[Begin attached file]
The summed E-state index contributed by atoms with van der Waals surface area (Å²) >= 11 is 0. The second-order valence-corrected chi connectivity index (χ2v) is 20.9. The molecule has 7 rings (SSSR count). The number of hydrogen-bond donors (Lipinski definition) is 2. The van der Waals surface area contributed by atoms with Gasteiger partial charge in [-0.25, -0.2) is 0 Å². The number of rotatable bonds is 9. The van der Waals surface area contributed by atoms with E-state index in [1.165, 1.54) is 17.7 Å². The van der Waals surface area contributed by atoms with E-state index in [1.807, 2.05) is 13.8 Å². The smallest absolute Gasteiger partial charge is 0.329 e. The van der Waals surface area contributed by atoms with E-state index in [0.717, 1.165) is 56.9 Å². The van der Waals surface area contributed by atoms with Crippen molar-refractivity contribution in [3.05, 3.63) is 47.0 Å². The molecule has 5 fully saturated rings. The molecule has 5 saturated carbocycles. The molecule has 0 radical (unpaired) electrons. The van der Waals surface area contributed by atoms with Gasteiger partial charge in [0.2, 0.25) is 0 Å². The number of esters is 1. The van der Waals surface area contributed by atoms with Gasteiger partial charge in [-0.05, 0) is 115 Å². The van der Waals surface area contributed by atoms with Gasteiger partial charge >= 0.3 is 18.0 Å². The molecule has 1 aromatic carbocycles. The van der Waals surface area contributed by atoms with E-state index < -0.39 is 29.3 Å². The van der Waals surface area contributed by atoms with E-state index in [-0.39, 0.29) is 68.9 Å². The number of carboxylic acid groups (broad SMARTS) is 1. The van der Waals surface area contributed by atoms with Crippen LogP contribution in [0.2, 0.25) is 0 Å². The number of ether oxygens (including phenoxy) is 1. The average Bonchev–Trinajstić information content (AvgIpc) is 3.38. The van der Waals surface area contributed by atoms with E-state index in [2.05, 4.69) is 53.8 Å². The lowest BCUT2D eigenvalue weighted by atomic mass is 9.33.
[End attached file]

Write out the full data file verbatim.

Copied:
The summed E-state index contributed by atoms with van der Waals surface area (Å²) >= 11 is 0. The second-order valence-corrected chi connectivity index (χ2v) is 20.9. The molecule has 7 rings (SSSR count). The number of hydrogen-bond donors (Lipinski definition) is 2. The van der Waals surface area contributed by atoms with Gasteiger partial charge in [-0.25, -0.2) is 0 Å². The number of rotatable bonds is 9. The van der Waals surface area contributed by atoms with E-state index in [1.165, 1.54) is 17.7 Å². The van der Waals surface area contributed by atoms with E-state index in [1.807, 2.05) is 13.8 Å². The smallest absolute Gasteiger partial charge is 0.329 e. The van der Waals surface area contributed by atoms with E-state index in [0.717, 1.165) is 56.9 Å². The van der Waals surface area contributed by atoms with Crippen molar-refractivity contribution in [3.05, 3.63) is 47.0 Å². The molecule has 5 fully saturated rings. The molecule has 5 saturated carbocycles. The molecule has 0 radical (unpaired) electrons. The van der Waals surface area contributed by atoms with Gasteiger partial charge in [0.2, 0.25) is 0 Å². The number of esters is 1. The van der Waals surface area contributed by atoms with Gasteiger partial charge in [-0.05, 0) is 115 Å². The van der Waals surface area contributed by atoms with Gasteiger partial charge >= 0.3 is 18.0 Å². The molecule has 1 aromatic carbocycles. The van der Waals surface area contributed by atoms with E-state index < -0.39 is 29.3 Å². The van der Waals surface area contributed by atoms with E-state index in [-0.39, 0.29) is 68.9 Å². The number of carboxylic acid groups (broad SMARTS) is 1. The van der Waals surface area contributed by atoms with Crippen LogP contribution in [0.2, 0.25) is 0 Å². The number of ether oxygens (including phenoxy) is 1. The average Bonchev–Trinajstić information content (AvgIpc) is 3.38. The van der Waals surface area contributed by atoms with E-state index in [2.05, 4.69) is 53.8 Å². The lowest BCUT2D eigenvalue weighted by atomic mass is 9.33.